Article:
After a whirlwind of impressions, smells and sights, we got back on the horse carriage through the tunnel. On the other side we waited a little while for the bus to come. We did not mind as there was plenty to look at!

We have met nothing but sincerety and kindness since we got to Mexico. Today we will be driving further South to San Luis Potosi, then head East on highway 70. Stay tuned for updates!

Another Random Night!

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So, one of the great things about van life is that you get to sleep around. In fact we never quite know where we will end up spending the night. This past Friday night was no exception..

The drive out from Zion National Park was incredible. Landscapes unlike any other. The colors were fiery, even the asphalt was colored red.

As we left the park, the colors changed. The drive was still beautiful, just different.

Notice how the color of the road changes!

We pulled into the town of Kanab in Southern Utah right as it was getting dark. The moon lit the town up beautifully and set a nice frame around our dinner at a local patio.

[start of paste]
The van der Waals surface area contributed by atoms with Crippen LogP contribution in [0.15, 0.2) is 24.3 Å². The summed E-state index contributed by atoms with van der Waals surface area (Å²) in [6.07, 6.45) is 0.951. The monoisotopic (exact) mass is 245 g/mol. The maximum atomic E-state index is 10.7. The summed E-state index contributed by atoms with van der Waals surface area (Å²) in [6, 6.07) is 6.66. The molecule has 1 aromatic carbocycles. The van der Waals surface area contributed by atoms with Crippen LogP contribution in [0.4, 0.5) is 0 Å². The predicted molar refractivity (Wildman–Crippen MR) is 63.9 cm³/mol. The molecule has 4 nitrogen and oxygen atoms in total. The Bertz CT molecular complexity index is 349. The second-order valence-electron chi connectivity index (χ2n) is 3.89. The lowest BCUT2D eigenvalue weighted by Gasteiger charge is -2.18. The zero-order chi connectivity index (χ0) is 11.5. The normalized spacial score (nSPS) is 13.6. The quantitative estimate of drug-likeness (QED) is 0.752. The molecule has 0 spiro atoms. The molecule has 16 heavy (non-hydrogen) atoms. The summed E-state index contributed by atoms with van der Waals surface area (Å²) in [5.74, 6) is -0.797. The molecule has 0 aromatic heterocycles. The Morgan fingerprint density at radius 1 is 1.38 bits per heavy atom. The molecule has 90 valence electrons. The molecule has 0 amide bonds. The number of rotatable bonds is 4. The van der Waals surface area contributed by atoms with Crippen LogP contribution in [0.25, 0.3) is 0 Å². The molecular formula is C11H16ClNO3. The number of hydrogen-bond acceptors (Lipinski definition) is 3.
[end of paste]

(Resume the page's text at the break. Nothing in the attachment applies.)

Our waitress was a lovely girl from the South who had never before met anybody on their honeymoon in Kanab. She thought it was so cute that she gave us free dessert!

“Mmmmmmyyyyessssss”

When asking the locals around us where we should go on a Friday night, they said in unison, “Arizona!” The strict alcohol restrictions in Utah make people travel over the border to party, so we did. Only a couple minutes later, we found the recommended Buckskin Tavern. Behind the bar the lovely Sheila served up cheap beer and gave life advice to her clientelle. Kyler and I shot a couple rounds of pool while taking in the scene.

After we had been there a little while we put the cues down and figured it was time to head back to Kanab where we had planned to park the van outside McDonalds. However, we got chatty with Sheila and she offered us to stay outside the bar. “Nobody’s going to bother you there!” “Well, in that case we’ll have one of those,” we replied as we pointed to the pitchers and moved the van to the side of the bar for the night.

How much? $8 for the big thing!

We met so many nice people and had an absolute blast! Music was played and stories were shared. One story was about a tattoo that didn’t turn out quite as planned.

Life lesson: Always trust your tattoo artist!

We woke up the next morning to a great view (and a bit of a tight helmet.)

Thank you, Buckskin Tavern!